The most exciting moment came at 1:00 when, amazingly, everyone around us paused for a minute of silence to recognize those who have already died from climate change – truly, I can’t think when I’ve ever heard the city get that quiet – and then we heard from far behind a roar of voices that grew louder and louder until it swelled around us like an enormous wave… and then moved on to lift the people farther along.

Sigrid Schmalzer, faculty


Ferdinand takes a break from marching.

The People’s Climate March? I liked it better than Cats. It turned about to be a family reunion as well. My partner and I met our son who just started college and my mother-in-law who has been part of the recent action to stop the privatization of public library properties in NYC. We also ran into some friends from the Valley who we don’t often see. Maybe we’re starting to come out of the woodwork around climate change? I was left with the impression that hitting the streets is a necessary ingredient in “re-publicizing” public property, public values, and the public good, that the planet *is* public. No plan(et) B! It was a demonstration of democracy that hopefully sent shivers through our elected leaders and their short-sighted corporate patrons. Our bus captain, David Glassberg, proved that trying to stop (or adapt) to climate change could have a fun side too. We were all left ready for more action.

– Mark Roblee, PhD Candidate


UMass History Professors Laura Lovett and David Glassberg (courtesy of Lovett and Glassberg)

I attended the People’s Climate March with my partner, Julie, and our four-and-a-half-year-old daughter, Louisa. We travelled on a bus from Northampton, and made new friends along the way. The bus dropped us off at 86th Street, at the back of the March, and the crowd was so enormous that we quickly realized we would have to let go of our plans to meet friends at 67th. We stayed flexible, met other friends, sang and danced along with drummers and marching bands, and took inspiration from the art, banners, discussion, laughter, and community that surrounded us.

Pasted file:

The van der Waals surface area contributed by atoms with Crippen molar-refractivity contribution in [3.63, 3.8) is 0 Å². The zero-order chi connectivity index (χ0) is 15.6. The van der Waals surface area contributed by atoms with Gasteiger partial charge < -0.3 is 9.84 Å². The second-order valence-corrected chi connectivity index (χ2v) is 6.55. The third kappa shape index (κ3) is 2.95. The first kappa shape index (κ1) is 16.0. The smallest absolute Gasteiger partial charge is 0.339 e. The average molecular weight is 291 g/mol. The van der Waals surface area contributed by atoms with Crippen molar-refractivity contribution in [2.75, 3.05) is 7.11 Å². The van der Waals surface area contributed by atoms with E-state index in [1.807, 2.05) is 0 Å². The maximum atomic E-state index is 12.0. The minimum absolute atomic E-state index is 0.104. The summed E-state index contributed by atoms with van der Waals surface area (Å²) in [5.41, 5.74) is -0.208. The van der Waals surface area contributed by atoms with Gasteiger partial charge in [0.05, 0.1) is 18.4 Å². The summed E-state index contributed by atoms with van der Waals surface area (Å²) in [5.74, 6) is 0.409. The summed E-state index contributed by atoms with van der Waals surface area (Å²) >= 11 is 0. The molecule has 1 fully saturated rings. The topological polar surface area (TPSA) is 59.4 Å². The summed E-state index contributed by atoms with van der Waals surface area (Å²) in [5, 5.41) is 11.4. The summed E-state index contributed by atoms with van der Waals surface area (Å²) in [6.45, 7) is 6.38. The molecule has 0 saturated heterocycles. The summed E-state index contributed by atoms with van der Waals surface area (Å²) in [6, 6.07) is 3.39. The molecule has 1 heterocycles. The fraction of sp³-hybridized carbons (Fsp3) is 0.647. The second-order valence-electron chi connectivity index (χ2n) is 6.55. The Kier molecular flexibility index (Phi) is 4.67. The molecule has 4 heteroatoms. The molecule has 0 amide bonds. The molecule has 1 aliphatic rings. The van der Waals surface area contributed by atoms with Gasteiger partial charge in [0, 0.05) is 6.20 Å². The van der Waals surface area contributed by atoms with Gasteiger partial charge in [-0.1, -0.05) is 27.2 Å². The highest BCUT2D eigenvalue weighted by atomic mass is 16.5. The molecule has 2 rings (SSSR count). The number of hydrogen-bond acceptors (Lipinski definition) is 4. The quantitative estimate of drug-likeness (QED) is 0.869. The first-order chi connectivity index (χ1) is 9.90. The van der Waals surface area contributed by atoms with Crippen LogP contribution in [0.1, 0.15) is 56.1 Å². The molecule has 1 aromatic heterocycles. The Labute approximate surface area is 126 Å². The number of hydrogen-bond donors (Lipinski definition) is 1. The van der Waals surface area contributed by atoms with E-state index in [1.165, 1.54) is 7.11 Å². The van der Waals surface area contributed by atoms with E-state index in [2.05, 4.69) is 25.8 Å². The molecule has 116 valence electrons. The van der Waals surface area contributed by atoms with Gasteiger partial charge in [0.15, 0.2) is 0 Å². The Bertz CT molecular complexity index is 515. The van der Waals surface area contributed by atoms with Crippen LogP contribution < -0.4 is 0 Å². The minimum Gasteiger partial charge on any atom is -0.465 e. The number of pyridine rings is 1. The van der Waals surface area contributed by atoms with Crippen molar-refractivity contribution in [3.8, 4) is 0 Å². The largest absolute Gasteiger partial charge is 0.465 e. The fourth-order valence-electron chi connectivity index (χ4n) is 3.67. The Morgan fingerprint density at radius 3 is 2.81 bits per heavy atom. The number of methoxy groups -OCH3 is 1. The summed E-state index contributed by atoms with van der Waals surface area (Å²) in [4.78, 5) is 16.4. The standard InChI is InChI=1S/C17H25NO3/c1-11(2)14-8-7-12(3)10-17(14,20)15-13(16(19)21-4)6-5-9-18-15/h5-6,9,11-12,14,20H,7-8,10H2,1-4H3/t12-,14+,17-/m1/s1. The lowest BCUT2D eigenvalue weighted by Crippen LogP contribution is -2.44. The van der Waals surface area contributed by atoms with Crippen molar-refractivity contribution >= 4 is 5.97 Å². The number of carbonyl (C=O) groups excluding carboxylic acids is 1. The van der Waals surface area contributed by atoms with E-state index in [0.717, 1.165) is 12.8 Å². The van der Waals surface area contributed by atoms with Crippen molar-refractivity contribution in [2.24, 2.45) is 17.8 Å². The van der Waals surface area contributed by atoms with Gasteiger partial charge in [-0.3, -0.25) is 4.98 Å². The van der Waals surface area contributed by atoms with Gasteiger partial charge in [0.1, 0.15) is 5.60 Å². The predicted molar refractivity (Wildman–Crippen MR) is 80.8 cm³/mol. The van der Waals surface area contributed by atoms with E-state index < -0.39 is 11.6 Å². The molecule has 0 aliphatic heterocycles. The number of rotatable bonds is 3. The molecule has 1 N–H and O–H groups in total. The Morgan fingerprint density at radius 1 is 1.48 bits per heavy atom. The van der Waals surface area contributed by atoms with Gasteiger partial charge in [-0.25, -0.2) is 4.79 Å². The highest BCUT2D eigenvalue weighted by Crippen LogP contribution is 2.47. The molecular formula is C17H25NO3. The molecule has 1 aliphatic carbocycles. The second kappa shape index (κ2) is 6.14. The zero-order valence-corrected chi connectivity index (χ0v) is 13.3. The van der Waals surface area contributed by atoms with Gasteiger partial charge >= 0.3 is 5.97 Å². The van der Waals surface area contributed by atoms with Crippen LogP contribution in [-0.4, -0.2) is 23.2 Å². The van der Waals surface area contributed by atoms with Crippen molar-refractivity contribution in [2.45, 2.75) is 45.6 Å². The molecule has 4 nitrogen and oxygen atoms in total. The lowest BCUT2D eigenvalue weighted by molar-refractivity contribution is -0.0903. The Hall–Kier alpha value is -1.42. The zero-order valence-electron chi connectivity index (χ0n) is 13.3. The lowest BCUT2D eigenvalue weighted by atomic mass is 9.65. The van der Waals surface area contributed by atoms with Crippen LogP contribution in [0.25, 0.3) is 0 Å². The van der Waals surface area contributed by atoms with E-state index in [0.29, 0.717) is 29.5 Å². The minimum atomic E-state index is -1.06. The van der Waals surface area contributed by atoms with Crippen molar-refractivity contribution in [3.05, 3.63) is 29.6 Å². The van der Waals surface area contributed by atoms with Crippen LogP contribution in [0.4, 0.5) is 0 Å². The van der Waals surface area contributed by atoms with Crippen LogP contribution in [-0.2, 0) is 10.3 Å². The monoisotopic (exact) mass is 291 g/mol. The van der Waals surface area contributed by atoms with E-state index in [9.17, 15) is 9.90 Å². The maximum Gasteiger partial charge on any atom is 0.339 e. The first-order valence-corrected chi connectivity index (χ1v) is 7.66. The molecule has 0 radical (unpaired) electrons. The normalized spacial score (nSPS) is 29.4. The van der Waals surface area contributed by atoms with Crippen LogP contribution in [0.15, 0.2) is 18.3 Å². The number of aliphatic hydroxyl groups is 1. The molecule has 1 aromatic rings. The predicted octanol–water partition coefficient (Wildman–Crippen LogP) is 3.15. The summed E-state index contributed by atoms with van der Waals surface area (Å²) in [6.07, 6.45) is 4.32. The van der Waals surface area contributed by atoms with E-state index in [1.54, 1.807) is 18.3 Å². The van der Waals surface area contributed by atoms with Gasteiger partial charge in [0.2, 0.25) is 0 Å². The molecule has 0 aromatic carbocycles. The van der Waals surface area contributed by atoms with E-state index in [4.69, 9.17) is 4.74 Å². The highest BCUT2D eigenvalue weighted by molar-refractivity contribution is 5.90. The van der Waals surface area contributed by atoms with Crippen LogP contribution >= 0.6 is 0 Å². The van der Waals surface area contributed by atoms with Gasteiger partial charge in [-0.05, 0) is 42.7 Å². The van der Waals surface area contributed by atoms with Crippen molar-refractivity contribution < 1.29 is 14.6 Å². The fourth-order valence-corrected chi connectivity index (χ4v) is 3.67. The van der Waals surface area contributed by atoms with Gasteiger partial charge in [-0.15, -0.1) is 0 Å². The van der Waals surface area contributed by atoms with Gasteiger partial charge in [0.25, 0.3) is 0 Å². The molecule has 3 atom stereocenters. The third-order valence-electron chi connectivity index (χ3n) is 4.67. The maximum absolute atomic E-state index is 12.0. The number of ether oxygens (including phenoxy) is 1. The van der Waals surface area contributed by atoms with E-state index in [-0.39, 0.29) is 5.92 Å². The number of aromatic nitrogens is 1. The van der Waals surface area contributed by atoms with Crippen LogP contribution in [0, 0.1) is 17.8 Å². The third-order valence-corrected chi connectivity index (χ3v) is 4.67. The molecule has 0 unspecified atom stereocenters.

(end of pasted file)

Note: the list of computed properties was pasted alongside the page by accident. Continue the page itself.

One thing we know from history is that most changes for the betterment of humanity have come at the behest of grassroots social movements. Will Louisa’s generation, and those that follow, confront climate-induced famine, mass migration, war, and social meltdown on a scale unprecedented in human history? Or will new relationships forged through the Peoples Climate March culminate in a powerful, revitalized global climate justice movement, one with the power to block the apocalyptic tide of corporate-driven ecological destruction? The answer depends on all of us. In the words of the March’s organizers: “To Change Everything, We Need Everyone.”

– Dan Chard, PhD Candidate


Julie, Dan, and Louisa


History was on my mind as I made my way to New York City for the People’s Climate March. As I sat on the slowly moving commuter rail into the city, I found myself reflecting on the way that the March was promoted as an event that would — perhaps in and of itself — “bend the course of history,” to quote the official language around the event. I am certain that the March will change history, though perhaps not in ways that we can easily predict and certainly not overnight. This discourse around the March reminded me of how US social movement history is too often narrated, with a focus on singular, triumphant events. As historians, we know that one-time events rarely change the course of history on their own. Rather, change comes through the hard, unglamorous, and often invisible work of sustained struggle.

            History also teaches us that part of this hard work of making change is the work of connecting, creating community, building alliances and celebrating. While the full historical impact of the People’s Climate March is yet to be seen – or perhaps more accurately, yet to be made – on an affective level, Sunday’s march already felt like such a joyous success. To meet, gather and connect with so many activists from such diverse perspectives and subject positions was such a pleasure and a source of energy.

– Jessica Johnson, Outreach Director


Photo courtesy of Miriam Wells